Vashti Fox is the author of The Story of Palestine: Empire, Repression and Resistance, available to purchase from Red Flag Books.
While Israel, with US and Australian backing, is carrying out a genocide, Anthony Albanese is living it up in Washington. A luxurious three-course dinner is being served tonight at the White House—in the name of global “comfort” and “healing”—including short ribs, meat falling off the bone, while limbs continue to be ripped from bodies in Gaza City.
Early twentieth century Hollywood moguls declared themselves to be the bosses of a “dream factory”. They were the heads of an industry in which fantasies were splashed in technicolour glory across the big screen viewed by millions. Much ink has been spilled over the ideological nature of these fantasies. Less has been written on the reality of life in the factory. When the curtain is ripped away, Oz-like, the truth is revealed: Hollywood, and the film and television industry more generally, are sites of class exploitation and, at times, working-class retaliation.
Palestinians have their backs against the wall. In Gaza, they are subject to a devastating economic blockade and regular Israeli air offensives. In the West Bank, they have every aspect of their lives controlled and regulated by humiliating and often violent restrictions. Within the 1948 borders of Israel, they are routinely harassed, denied basic democratic rights and hounded out of their homes and off their land. In every part of historic Palestine, there are escalating levels of brutality, intimidation and repression. Nevertheless, there are flickers of resistance.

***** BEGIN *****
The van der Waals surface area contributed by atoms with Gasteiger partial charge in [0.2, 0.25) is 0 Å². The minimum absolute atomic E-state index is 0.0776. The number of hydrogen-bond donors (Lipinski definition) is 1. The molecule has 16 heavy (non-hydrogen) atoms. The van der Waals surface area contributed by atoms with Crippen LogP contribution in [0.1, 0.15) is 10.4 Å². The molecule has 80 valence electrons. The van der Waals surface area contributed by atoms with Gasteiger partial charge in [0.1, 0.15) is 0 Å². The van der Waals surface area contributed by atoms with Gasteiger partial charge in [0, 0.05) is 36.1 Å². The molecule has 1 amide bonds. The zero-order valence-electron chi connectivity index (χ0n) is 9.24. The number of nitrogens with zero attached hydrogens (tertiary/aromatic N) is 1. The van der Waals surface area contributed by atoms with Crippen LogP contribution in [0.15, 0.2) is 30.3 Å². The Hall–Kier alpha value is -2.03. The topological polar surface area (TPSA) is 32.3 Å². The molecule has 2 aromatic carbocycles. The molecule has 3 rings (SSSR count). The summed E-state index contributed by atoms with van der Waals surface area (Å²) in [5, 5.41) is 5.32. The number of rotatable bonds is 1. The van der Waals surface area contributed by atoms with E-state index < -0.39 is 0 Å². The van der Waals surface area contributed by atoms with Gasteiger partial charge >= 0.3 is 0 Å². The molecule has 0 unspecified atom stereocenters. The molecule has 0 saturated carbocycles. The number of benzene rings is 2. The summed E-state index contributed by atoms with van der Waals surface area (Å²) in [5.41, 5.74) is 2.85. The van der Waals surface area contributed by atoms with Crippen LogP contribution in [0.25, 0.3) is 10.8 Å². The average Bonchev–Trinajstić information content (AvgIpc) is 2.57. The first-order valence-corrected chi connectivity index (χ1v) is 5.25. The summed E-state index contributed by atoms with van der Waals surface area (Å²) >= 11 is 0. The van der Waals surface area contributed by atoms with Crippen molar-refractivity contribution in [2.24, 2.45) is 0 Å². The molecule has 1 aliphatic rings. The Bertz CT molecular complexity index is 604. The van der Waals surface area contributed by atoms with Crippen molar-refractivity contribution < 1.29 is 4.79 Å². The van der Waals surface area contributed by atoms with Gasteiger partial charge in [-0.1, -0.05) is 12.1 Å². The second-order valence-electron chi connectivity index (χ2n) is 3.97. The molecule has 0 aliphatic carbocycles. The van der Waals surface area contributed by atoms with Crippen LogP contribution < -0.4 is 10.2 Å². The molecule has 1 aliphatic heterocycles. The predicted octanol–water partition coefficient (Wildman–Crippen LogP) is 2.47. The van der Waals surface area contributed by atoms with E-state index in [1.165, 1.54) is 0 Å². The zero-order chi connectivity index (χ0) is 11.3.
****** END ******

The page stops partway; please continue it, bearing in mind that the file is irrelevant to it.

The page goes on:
In the two years between Pauline Hanson’s election to parliament in 1996 and the eventual collapse of her party One Nation in 1998, many hundreds of demonstrations were held against her and her policies. From bucolic rural hamlets to windswept industrial centres, whenever Hanson or One Nation attempted to organise, so too would protesters. From the mild to the militant, opposition to One Nation became commonplace. A song satirising Hanson even made it to number ten in the ARIA music charts in 1998.
Aishwarya Aswath was 7 years old when she was carried by her father into the emergency department at Perth Children’s Hospital. She had a high temperature, her hands were cold, her eyes were cloudy and her body was floppy. Despite her parents’ efforts, for 90 minutes she received only sporadic attention from nurses, clerks and doctors. Three hours after entering the emergency department, Aishwarya went into cardiac arrest. Her death was avoidable.
Between 1984 and 1989, tens of thousands of lampposts, letterboxes and bus stops across Perth were covered with neo-Nazi posters bearing slogans such as “No Asians”, “No coloureds”, “White revolution: The only solution” and “Jews are ruining your life”. The poster campaign, initiated and organised by the Australian Nationalist Movement (ANM), was the opening salvo in a campaign of terror that ANM leader Jack Van Tongeren believed would make the city the centre of a fascist revolution.